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How does a gluten-free diet help autistic kids? I'm a teacher at a pre-school and one of my boys (autistic) just started eating only gluten free foods. His mom said G.F. products made a difference in her autistic nephew and now wants to try it with her son. I haven't noticed any difference in him.

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Asked by Anonymous at 8:55 AM on Mar. 26, 2011 in Kids' Health

Answers (7)
  • I don't know how, but it made a difference in my niece too. It doesn't cure anything, but it can help. After she was on it for a while she started having eye contact with people.

    Answer by mompam at 8:59 AM on Mar. 26, 2011

  • The difference was night and Day for the kid's of parents I know. You can google the advantages of GF life and find tons of sites that explain it in no frills ways so we can understand Google "Advantages of a gluten free diet in autism"

    Answer by vbruno at 9:00 AM on Mar. 26, 2011

  • I don't know much about a gluten free diet, but I do have a son that I thought might be autistic, and was diagnosed ADHD, a diagnosis I disagreed with. I tried the feingold diet, for him, and did find that dairy products and artificial ingredients greatly affected his mental state and behavior.

    So, food can have a great affect. It may or may not help, but I believe it's worth trying.

    Answer by ohwrite at 9:00 AM on Mar. 26, 2011

  • It doesnt help. My son has had Autism and is 17 now. Nothing helps. Behavioral therapy and alot of love and understanding is what helps. I have noticed over the years people trying all kinds of things to help, when in reality they are looking for a cure.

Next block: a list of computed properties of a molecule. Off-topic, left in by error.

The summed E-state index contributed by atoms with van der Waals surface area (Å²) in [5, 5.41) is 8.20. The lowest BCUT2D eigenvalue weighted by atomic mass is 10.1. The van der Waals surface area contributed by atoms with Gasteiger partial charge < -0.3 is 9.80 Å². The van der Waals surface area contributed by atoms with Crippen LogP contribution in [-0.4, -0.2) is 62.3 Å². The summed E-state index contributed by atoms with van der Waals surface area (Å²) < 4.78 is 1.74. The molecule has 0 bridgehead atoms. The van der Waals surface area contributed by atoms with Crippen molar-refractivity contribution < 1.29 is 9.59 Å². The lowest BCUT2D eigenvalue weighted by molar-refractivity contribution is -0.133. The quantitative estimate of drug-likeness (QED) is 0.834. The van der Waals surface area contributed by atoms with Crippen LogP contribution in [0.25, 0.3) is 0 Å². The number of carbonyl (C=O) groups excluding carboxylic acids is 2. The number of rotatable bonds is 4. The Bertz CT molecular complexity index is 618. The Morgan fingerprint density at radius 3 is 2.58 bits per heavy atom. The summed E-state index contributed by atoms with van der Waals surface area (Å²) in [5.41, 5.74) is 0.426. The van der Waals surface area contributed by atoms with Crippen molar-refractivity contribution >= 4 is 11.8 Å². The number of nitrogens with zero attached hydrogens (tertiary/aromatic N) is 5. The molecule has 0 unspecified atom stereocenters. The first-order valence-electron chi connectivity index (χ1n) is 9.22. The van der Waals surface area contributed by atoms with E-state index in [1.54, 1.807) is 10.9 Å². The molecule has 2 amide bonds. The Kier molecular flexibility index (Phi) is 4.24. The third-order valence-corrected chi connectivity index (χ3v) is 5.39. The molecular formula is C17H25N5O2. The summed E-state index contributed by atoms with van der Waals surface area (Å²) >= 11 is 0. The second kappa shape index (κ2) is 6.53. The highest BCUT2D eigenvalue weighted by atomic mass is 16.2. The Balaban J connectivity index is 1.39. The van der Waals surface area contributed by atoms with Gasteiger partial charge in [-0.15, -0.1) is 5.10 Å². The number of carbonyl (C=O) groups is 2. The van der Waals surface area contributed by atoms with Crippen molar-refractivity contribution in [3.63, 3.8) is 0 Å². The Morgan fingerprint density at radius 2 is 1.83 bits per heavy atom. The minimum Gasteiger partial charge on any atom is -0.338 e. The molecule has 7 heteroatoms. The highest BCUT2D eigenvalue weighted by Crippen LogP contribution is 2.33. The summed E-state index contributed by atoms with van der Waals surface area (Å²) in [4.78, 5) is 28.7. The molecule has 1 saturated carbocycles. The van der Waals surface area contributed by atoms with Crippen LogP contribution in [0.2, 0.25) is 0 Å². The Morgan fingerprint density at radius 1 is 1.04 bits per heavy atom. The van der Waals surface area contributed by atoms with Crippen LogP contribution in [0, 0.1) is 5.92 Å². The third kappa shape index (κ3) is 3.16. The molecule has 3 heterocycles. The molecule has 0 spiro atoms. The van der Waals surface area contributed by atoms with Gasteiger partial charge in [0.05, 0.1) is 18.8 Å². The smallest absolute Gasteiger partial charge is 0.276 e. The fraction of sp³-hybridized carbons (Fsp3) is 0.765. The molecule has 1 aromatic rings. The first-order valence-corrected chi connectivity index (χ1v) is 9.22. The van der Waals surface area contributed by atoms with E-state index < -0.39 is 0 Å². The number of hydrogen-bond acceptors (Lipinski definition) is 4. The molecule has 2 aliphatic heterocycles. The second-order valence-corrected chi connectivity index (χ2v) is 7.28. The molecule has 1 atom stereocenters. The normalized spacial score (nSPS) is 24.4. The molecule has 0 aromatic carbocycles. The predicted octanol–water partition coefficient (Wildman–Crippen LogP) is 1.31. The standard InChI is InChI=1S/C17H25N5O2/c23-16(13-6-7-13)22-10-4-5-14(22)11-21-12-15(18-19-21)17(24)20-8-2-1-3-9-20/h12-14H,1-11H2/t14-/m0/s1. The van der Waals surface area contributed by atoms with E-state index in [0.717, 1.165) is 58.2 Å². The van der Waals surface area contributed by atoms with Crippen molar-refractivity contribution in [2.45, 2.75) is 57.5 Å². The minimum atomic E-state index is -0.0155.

Answer by gemgem at 9:03 AM on Mar. 26, 2011

  • Some autistic kids have a gut that doesn't digest gluten well causing them pain and discomfort which results in behavioral issues and inattention.
    Imagine feeling full and gassy all the time and you can't explain how you feel

    Answer by butterflyblue19 at 9:05 AM on Mar. 26, 2011

  • It doesn't work for every child, but for for those it does help, it can make a significant difference in their quality of life. For scome children w/an ASD, they are also missing specific enzymes in their guts that allow them to properly digest gluten &/or casein proteins. The improperly broken down proteins are called peptides & they can be very irritating to the gut wall, to the point that, over time, they cause microscopic perforations in the gut, thus allowing the peptides to escape into the bloodstream. The peptides are casomorphine & gluteomorphin, which are opiods that are able to pass through the blood/brain barrier. The hypothesis is that this effect is what causes many of the behaviors seen in persons with an ASD. Casein, or dairy protein, exits the body within 2 weeks, but gluten can take upwards of 6 months. Some children are also sensitive to corn & changes aren't seen until the corn is removed, too.

    Answer by mom2aspclboy at 9:34 AM on Mar. 26, 2011

  • Autistic children often have sensitivities to gluten & casein proteins. A simple blood test for IgG antibodies can determine this.

    Answer by motherofhope98 at 6:14 AM on Mar. 29, 2011

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